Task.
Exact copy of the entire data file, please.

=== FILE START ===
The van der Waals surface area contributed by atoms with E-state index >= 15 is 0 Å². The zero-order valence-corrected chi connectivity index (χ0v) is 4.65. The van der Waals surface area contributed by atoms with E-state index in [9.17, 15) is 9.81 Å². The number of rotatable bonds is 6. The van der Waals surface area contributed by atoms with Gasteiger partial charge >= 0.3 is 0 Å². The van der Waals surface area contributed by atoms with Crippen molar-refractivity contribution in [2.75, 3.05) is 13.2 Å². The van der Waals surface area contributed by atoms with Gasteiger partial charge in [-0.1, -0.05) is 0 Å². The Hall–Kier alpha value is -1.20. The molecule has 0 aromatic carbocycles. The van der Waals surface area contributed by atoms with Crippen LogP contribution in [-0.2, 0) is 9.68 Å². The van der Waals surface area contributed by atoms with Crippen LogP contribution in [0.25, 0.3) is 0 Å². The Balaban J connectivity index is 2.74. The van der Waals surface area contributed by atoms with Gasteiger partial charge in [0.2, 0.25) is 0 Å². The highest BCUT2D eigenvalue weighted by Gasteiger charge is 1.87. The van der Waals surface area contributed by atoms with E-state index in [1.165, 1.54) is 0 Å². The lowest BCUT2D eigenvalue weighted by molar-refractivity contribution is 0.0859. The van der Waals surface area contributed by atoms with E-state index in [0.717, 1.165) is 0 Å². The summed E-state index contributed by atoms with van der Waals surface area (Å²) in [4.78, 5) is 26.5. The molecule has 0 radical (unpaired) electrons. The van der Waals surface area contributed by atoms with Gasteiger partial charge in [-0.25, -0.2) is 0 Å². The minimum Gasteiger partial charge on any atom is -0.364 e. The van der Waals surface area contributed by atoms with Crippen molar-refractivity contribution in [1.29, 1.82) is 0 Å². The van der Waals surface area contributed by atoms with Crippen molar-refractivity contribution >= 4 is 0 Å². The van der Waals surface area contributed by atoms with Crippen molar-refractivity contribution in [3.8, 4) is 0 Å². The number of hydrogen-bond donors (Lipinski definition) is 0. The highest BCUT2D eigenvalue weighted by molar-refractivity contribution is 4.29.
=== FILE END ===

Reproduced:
The van der Waals surface area contributed by atoms with E-state index >= 15 is 0 Å². The zero-order valence-corrected chi connectivity index (χ0v) is 4.65. The van der Waals surface area contributed by atoms with E-state index in [9.17, 15) is 9.81 Å². The number of rotatable bonds is 6. The van der Waals surface area contributed by atoms with Gasteiger partial charge >= 0.3 is 0 Å². The van der Waals surface area contributed by atoms with Crippen molar-refractivity contribution in [2.75, 3.05) is 13.2 Å². The van der Waals surface area contributed by atoms with Gasteiger partial charge in [-0.1, -0.05) is 0 Å². The Hall–Kier alpha value is -1.20. The molecule has 0 aromatic carbocycles. The van der Waals surface area contributed by atoms with Crippen LogP contribution in [-0.2, 0) is 9.68 Å². The van der Waals surface area contributed by atoms with Crippen LogP contribution in [0.25, 0.3) is 0 Å². The Balaban J connectivity index is 2.74. The van der Waals surface area contributed by atoms with Gasteiger partial charge in [0.2, 0.25) is 0 Å². The highest BCUT2D eigenvalue weighted by Gasteiger charge is 1.87. The van der Waals surface area contributed by atoms with E-state index in [1.165, 1.54) is 0 Å². The lowest BCUT2D eigenvalue weighted by molar-refractivity contribution is 0.0859. The van der Waals surface area contributed by atoms with E-state index in [0.717, 1.165) is 0 Å². The summed E-state index contributed by atoms with van der Waals surface area (Å²) in [4.78, 5) is 26.5. The molecule has 0 radical (unpaired) electrons. The van der Waals surface area contributed by atoms with Gasteiger partial charge in [-0.25, -0.2) is 0 Å². The minimum Gasteiger partial charge on any atom is -0.364 e. The van der Waals surface area contributed by atoms with Crippen molar-refractivity contribution in [1.29, 1.82) is 0 Å². The van der Waals surface area contributed by atoms with Crippen molar-refractivity contribution >= 4 is 0 Å². The van der Waals surface area contributed by atoms with Crippen molar-refractivity contribution in [3.8, 4) is 0 Å². The number of hydrogen-bond donors (Lipinski definition) is 0. The highest BCUT2D eigenvalue weighted by molar-refractivity contribution is 4.29.